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· Fashion Notes: Nina Garcia's The One Hundred

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Fashion Notes: Nina Garcia's The One Hundred
by Dorothy

I love browsing books on style. I've read a lot of them, although I usually only borrow them from the library -- how often is one really worth keeping? In my experience, the advice in style books doesn't really vary that much: buy quality, buy classics, buy pencil skirts.

I wonder about giving voice to my irritation with this book: it's a charming, fluffy, frivolous thing, obviously gimmicky (exactly one hundred essentials!) with adorable illustrations. Subtitle aside, it's clearly not meant to be a style bible, even for people who adore Nina Garcia. Complaining about this is like saying that America's Next Top Model is unrealistic about the fashion industry. Duh. But since being churlish is what I'm good at, I'm going to complain anyway.

Garcia herself writes that this is not meant to be a definitive list of garments every woman must own; this is a starting point, a guide to her personal style ("reading this book is...like walking you into my closet.") However, it's written as advice, probably because that's what her publisher wanted. I imagine Garcia and her publishers planning this as a quick follow-up to The Little Black Book Of Style, which I haven't read yet. The initial concept: an alphabet of fabulous pieces for fashionable women to own! Great, right? Except that at some point, they changed their minds -- maybe they realized no fashion essential starts with X, maybe The One Hundred sounded classier than The Alphabet of Style, who even knows (or cares) -- and they ended up with this padded-to-hell mishmash.

In my opinion, there simply aren't a hundred pieces "every stylish woman" must own. Garcia throws in some obvious choices (ballet flats, little black dress, cashmere sweater, jeans, red lipstick, pencil skirt), some nice things I'd hardly consider essential (real or fake fur, leather pants, Missoni knits, cape), some things I can't imagine ever wanting (caftan, Wayfarers, Havaianas) and some things that aren't clothing or accessories at all (iPod, BlackBerry).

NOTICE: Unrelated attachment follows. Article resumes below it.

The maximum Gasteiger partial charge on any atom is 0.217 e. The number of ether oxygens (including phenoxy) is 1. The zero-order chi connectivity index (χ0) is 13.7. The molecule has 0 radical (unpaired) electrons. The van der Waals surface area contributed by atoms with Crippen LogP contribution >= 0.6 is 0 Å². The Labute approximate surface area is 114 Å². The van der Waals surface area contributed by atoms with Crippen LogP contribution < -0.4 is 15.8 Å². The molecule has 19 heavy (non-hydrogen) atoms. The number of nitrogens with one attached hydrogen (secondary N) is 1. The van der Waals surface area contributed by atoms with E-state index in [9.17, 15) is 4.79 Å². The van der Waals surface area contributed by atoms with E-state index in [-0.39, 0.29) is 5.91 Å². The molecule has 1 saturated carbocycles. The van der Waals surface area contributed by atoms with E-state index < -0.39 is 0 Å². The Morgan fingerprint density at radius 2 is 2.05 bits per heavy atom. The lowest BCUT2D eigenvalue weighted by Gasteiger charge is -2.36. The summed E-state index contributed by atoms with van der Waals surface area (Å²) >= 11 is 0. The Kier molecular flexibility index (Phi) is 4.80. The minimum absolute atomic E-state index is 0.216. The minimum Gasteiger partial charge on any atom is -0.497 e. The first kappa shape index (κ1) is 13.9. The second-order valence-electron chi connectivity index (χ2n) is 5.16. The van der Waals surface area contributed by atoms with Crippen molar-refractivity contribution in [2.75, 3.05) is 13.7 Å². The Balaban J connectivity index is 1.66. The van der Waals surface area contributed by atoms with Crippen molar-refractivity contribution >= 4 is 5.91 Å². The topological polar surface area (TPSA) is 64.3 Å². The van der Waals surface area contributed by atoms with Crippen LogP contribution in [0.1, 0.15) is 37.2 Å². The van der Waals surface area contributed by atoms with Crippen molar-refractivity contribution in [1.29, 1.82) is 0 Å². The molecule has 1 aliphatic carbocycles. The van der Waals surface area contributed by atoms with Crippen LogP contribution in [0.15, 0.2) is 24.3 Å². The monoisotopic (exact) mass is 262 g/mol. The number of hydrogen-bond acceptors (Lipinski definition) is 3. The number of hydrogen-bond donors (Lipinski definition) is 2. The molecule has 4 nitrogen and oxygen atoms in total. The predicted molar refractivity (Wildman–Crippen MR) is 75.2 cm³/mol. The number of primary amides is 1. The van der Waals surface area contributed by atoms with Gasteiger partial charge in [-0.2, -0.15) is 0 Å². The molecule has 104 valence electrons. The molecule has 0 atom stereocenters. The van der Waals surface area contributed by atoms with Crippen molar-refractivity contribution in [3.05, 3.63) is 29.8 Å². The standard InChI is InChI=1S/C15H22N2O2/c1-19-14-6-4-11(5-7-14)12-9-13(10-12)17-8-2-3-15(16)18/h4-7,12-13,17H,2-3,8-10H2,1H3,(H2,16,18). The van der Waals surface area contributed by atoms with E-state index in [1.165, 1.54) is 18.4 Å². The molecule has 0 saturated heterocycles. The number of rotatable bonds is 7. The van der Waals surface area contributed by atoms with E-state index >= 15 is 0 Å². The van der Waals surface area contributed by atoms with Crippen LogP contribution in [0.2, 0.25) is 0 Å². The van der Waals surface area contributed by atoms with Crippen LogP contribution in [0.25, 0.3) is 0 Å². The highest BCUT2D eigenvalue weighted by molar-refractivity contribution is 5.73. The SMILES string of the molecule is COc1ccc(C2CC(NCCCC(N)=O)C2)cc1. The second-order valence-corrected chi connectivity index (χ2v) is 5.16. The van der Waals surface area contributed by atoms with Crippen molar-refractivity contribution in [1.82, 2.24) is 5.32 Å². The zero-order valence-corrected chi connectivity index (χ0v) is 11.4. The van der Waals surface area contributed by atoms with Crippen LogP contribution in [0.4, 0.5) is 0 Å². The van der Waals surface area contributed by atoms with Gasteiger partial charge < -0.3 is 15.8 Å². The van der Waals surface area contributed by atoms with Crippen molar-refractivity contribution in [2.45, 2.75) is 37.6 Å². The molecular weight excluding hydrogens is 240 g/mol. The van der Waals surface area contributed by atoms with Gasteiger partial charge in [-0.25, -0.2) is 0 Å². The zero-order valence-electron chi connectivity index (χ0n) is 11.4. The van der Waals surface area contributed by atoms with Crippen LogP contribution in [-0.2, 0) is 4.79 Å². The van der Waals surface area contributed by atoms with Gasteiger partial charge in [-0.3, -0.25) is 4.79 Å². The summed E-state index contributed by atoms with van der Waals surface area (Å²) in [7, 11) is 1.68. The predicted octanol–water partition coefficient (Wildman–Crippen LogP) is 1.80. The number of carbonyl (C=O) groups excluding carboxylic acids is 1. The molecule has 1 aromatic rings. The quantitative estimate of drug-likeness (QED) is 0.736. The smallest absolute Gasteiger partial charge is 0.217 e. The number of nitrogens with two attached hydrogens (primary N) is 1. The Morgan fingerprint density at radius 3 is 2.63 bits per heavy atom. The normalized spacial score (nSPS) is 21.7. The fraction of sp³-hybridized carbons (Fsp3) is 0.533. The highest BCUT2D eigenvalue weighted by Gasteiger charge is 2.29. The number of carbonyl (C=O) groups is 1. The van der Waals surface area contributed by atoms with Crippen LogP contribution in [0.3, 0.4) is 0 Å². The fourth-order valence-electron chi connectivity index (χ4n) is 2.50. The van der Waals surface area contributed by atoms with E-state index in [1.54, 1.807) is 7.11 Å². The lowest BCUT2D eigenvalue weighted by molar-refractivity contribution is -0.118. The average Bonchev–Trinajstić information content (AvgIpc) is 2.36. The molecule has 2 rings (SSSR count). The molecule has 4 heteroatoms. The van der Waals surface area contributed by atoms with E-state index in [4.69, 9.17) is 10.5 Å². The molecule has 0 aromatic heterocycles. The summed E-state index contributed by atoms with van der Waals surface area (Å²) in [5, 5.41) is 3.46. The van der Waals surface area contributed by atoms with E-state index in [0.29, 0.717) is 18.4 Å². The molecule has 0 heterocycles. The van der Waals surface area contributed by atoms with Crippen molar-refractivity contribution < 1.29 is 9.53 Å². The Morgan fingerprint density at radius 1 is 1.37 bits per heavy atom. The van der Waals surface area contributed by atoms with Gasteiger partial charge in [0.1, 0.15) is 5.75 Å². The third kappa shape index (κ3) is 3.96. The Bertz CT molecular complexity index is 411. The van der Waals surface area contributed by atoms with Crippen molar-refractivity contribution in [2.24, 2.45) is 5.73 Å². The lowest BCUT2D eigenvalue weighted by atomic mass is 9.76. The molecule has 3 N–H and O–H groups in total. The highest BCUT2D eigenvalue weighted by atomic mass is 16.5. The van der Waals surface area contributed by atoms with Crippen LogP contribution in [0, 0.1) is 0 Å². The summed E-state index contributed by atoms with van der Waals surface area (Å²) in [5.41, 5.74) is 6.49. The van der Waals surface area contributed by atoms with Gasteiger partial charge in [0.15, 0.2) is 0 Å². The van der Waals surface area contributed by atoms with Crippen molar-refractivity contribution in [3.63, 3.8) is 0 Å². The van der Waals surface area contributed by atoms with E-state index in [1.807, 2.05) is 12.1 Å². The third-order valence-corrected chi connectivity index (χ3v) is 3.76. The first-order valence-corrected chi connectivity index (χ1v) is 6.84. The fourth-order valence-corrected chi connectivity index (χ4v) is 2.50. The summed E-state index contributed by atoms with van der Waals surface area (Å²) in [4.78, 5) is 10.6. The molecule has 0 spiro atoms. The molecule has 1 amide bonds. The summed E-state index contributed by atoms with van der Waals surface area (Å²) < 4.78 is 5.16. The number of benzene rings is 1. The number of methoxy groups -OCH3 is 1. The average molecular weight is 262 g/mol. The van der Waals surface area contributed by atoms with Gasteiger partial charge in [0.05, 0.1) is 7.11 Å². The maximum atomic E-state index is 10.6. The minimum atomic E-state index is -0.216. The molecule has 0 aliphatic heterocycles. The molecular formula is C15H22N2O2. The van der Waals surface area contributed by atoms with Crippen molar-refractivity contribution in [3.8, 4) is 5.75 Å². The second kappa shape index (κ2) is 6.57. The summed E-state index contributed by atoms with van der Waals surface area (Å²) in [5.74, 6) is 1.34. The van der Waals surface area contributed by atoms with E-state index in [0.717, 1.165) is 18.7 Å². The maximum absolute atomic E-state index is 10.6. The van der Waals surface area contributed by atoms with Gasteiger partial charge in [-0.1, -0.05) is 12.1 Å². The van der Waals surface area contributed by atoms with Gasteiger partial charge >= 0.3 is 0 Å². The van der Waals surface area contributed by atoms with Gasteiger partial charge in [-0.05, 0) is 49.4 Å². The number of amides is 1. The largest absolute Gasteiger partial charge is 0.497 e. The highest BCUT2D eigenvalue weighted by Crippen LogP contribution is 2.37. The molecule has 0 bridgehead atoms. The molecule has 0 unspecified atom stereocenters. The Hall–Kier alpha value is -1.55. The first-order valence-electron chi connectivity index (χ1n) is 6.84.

A few more thoughts:

- Does anyone really need ankle booties, knee-high boots, Frye harness boots and cowboy boots? If you really love boots, sure. Otherwise this seems like overkill, especially the last two.

- I don't think the A-line dress is the universal flatterer Garcia seems to think it is. Perhaps this is the case if it's very well cut and made from good fabric. However, I am a size-0, just-this-side-of-petite woman with a flat chest, a small waist and curvy hips, and the A-line dresses I've tried on obscured my best features and made me look like a little girl. A pear-shaped little girl.

- Actually, while I'm navel-gazing, a lot of the advice in here is just inapplicable to a woman my size. Maybe if I read "Man's White Shirt" as "Little Boy's White Shirt"?

- M is for Mad Money, Q is for Quality Champagne (heaven forbid you should drink prosecco!), and V is for Valid Passport. (You know, just in case some aspiring fashionistas are walking around flashing invalid passports.) Sometimes you just gotta say ferchrissakes.

On nail polish: "Go for either the vamp red or a light, light pink. Maybe black satin if you feel like being goth or punk rock. But do not dip into a middle-ground palette. Corals and fuchsias are just asking for trouble." What kind of trouble? I'm assuming she's thinking that "middle-ground" shades look unpleasantly old-lady, but I don't think this is universally true.

- On perfume: Garcia recommends the signature scent, which, fine, but she also suggests wearing "any man's cologne." Oh no no no. I love wearing masculines -- I just bought a full bottle of Chanel Pour Monsieur -- but you do not want to wear just any man's cologne. Sheesh.

- On choosing red lipstick: "For fair skin, go for a red that has blue undertones." Nina, this pale orange woman is frowning at you.

I'm not sure it's possible to write a definitive guide to style, which is so much about individual preferences and associations anyway. Certainly, I've yet to read one. This book is charming, but I wouldn't recommend it as anything more than eye candy.

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